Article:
Sometimes in your text you say “he or she” or again “his or her.” That is clearly an effort to please all parties. But it breaks a cognitive rule that impedes communication. In particular, these “choice phrases” are normally used following a “somebody,” “anyone,” “everyone,” “nobody,” or “a certain individual” (or its many possible equivalents), but these latter are incontrovertibly referring in context to a single unique individual (whether his identity is known or only hypothesized or denied or whatever). So when a single person has been introduced and then you present your reader with a choice, you are introducing cognitive dissonance into the communication. The effect of that is actually to slow the reader down on a point of communication that should be fully automatic. You do your communication purpose a disservice by so doing.
Once again, his point was compelling. If I want to write clearly, I cannot use a singular term (someone, anyone, et al) with a plural phrase (“he or she”). From there he went on.
Most frequently you have a sentence structure of the type “somebody lost their way.” The plural pronoun is the most viable candidate for the generic pronoun if “he” is ever to be dethroned. Interestingly, there is at least a two-hundred year history of “they” trying to unseat “he” as the generic singular pronoun in English. That “he” is never really displaced (language is always in flux and “he” is as likely to change as anything else) probably means that “they” is perceived as inadequate, at least in thoughtful writings (and speech). Incidentally, over the decades I have trained myself to say “he” as generic and thus to carry on a solid history.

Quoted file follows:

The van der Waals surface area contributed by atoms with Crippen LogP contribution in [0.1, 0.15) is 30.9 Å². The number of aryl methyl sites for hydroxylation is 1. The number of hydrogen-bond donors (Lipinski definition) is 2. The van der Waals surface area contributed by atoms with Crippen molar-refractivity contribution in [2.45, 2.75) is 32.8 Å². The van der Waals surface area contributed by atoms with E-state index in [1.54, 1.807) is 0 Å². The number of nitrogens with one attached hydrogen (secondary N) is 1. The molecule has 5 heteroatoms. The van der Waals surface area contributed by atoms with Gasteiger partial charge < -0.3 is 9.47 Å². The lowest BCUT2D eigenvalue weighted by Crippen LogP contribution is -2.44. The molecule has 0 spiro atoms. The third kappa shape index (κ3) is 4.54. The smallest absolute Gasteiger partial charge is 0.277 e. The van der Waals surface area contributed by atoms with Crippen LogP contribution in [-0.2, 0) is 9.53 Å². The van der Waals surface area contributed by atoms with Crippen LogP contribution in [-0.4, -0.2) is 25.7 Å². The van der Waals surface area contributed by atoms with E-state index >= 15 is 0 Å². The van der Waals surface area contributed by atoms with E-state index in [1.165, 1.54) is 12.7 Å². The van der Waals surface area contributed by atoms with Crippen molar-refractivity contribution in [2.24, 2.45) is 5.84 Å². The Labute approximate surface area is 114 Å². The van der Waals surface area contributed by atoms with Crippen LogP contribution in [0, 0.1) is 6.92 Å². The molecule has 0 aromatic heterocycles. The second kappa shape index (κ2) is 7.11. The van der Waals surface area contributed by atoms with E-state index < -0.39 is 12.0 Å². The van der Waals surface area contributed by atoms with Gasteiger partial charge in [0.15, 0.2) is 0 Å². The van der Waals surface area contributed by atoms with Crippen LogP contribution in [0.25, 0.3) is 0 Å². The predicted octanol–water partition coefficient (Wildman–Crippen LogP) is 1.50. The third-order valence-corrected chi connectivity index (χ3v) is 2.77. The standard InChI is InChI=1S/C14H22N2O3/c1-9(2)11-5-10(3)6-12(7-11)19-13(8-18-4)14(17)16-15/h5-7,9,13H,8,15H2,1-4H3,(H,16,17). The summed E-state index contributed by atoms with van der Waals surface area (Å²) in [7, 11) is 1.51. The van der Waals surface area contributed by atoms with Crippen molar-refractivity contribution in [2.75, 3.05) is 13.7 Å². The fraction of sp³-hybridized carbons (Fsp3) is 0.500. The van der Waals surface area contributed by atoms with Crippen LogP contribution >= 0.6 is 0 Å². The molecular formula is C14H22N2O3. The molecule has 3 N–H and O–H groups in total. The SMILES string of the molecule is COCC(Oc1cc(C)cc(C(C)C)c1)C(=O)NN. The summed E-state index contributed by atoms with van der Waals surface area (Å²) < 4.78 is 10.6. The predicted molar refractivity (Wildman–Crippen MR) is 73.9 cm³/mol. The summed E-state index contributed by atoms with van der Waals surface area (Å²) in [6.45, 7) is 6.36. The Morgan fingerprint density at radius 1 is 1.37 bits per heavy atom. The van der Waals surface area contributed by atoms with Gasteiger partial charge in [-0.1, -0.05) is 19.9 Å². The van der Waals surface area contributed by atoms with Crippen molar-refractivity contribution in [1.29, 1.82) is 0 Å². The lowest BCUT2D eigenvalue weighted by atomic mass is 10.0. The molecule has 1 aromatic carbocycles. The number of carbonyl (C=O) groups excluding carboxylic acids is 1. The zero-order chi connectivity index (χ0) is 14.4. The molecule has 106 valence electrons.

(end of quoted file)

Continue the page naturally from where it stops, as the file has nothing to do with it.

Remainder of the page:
Clearly if you have to abandon “he,” “they” is the most viable candidate. However, I would argue that for believers communication is too precious a commodity to use anything but what is unambiguously what it claims to be. My informal surveys over the past decades seem to indicate that no one except card-carrying feminists is offended by its use. And more important, people understand “he” to be the generic singular as well as “masculine singular.” It seems that the most derogatory evaluations of steadfast users of “he” as generic singular is that they are bookish, scholarly, or intent on saying what they mean.
I responded to Tim, expressing my thanks for writing so clearly. I added that
I am an unapologetic complementarian and yet have bent over backwards to communicate and not burn bridges unnecessarily. I struggled over the use of language as I wrote Nurturing the Nations. I wish I could have had this discussion ten years ago; it would have been invaluable. …
On a similar level would you use the word “man” to refer to all human beings; or would you use “humankind “ or “human beings?” In the modern world, I have tried to train myself to use humankind or human being. But even these expressions cannot get away from human. I have never been completely happy, nor, I am afraid, consistent.
Dr. Friberg responded:
Yes, I would use Man as generic of all human beings, though that one specific usage has virtually been pushed off stage. That is, “Man has made a mess of taking dominion over the world.” So even I might say, “Humans have failed the trusteeship given them by God–from the word go.” Personally, I would never say “humankind” for that is an artificial hybrid meant to sound inclusive. “Mankind” is fully adequate for me. But then I purposely withstand political correctness, especially in language. For me, postman and spokesman, as well as seamstress, adulteress and actress are fully functional words in my language.
Note the irony of an egalitarian challenging a complementarian to use “man” as inclusive for both sexes!
It is a reminder that I need to be objective in my use of language and not seek to be politically correct. Too often we who follow Christ have ceded the language (consider “gay” or “quality of life”), but God is the first communicator, the speaker. Christ is the Word.